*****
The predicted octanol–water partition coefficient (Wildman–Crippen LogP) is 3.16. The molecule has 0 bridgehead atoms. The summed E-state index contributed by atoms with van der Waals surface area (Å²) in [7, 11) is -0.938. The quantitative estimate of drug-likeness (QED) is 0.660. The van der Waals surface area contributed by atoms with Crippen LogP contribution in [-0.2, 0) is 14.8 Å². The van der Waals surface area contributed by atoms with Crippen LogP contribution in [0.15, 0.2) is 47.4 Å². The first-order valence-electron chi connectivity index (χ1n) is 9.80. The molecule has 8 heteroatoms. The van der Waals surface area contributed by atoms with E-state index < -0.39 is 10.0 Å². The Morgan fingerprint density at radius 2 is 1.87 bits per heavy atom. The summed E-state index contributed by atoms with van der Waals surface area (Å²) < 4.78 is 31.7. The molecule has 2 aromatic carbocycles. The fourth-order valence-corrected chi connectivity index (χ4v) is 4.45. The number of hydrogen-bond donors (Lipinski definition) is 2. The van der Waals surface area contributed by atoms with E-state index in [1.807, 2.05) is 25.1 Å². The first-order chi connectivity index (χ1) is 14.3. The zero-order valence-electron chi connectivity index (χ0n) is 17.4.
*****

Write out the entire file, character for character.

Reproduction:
The predicted octanol–water partition coefficient (Wildman–Crippen LogP) is 3.16. The molecule has 0 bridgehead atoms. The summed E-state index contributed by atoms with van der Waals surface area (Å²) in [7, 11) is -0.938. The quantitative estimate of drug-likeness (QED) is 0.660. The van der Waals surface area contributed by atoms with Crippen LogP contribution in [-0.2, 0) is 14.8 Å². The van der Waals surface area contributed by atoms with Crippen LogP contribution in [0.15, 0.2) is 47.4 Å². The first-order valence-electron chi connectivity index (χ1n) is 9.80. The molecule has 8 heteroatoms. The van der Waals surface area contributed by atoms with E-state index < -0.39 is 10.0 Å². The Morgan fingerprint density at radius 2 is 1.87 bits per heavy atom. The summed E-state index contributed by atoms with van der Waals surface area (Å²) < 4.78 is 31.7. The molecule has 2 aromatic carbocycles. The fourth-order valence-corrected chi connectivity index (χ4v) is 4.45. The number of hydrogen-bond donors (Lipinski definition) is 2. The van der Waals surface area contributed by atoms with E-state index in [1.807, 2.05) is 25.1 Å². The first-order chi connectivity index (χ1) is 14.3. The zero-order valence-electron chi connectivity index (χ0n) is 17.4.